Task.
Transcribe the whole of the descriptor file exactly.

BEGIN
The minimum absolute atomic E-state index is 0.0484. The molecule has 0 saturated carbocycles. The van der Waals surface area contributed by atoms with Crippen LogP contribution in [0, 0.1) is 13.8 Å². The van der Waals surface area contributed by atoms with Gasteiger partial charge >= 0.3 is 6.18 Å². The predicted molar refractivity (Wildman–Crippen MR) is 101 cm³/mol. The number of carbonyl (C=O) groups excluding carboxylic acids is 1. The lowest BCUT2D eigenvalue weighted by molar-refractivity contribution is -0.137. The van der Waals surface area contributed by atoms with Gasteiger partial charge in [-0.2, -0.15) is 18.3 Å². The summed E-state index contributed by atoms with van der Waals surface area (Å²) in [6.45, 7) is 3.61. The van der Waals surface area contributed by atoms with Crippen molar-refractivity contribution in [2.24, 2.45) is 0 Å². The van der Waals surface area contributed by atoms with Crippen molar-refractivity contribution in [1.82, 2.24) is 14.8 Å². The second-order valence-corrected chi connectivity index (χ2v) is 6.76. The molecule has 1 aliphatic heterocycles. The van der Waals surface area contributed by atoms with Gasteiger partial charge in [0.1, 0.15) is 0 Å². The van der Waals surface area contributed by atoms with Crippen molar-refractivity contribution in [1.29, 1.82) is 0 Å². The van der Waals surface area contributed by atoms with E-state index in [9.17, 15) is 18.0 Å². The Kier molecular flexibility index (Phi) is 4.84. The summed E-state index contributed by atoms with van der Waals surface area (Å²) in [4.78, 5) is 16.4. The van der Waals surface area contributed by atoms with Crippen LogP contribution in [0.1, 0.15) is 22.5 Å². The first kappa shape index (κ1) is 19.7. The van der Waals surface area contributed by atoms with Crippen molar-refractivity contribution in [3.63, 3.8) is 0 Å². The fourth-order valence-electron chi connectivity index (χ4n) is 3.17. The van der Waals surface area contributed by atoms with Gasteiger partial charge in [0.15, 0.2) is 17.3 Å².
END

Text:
The minimum absolute atomic E-state index is 0.0484. The molecule has 0 saturated carbocycles. The van der Waals surface area contributed by atoms with Crippen LogP contribution in [0, 0.1) is 13.8 Å². The van der Waals surface area contributed by atoms with Gasteiger partial charge >= 0.3 is 6.18 Å². The predicted molar refractivity (Wildman–Crippen MR) is 101 cm³/mol. The number of carbonyl (C=O) groups excluding carboxylic acids is 1. The lowest BCUT2D eigenvalue weighted by molar-refractivity contribution is -0.137. The van der Waals surface area contributed by atoms with Gasteiger partial charge in [-0.2, -0.15) is 18.3 Å². The summed E-state index contributed by atoms with van der Waals surface area (Å²) in [6.45, 7) is 3.61. The van der Waals surface area contributed by atoms with Crippen molar-refractivity contribution in [2.24, 2.45) is 0 Å². The van der Waals surface area contributed by atoms with Crippen molar-refractivity contribution in [1.82, 2.24) is 14.8 Å². The second-order valence-corrected chi connectivity index (χ2v) is 6.76. The molecule has 1 aliphatic heterocycles. The van der Waals surface area contributed by atoms with Gasteiger partial charge in [0.1, 0.15) is 0 Å². The van der Waals surface area contributed by atoms with Crippen molar-refractivity contribution in [1.29, 1.82) is 0 Å². The van der Waals surface area contributed by atoms with E-state index in [9.17, 15) is 18.0 Å². The Kier molecular flexibility index (Phi) is 4.84. The summed E-state index contributed by atoms with van der Waals surface area (Å²) in [4.78, 5) is 16.4. The van der Waals surface area contributed by atoms with Crippen LogP contribution in [0.1, 0.15) is 22.5 Å². The first kappa shape index (κ1) is 19.7. The van der Waals surface area contributed by atoms with Crippen molar-refractivity contribution in [3.63, 3.8) is 0 Å². The fourth-order valence-electron chi connectivity index (χ4n) is 3.17. The van der Waals surface area contributed by atoms with Gasteiger partial charge in [0.15, 0.2) is 17.3 Å².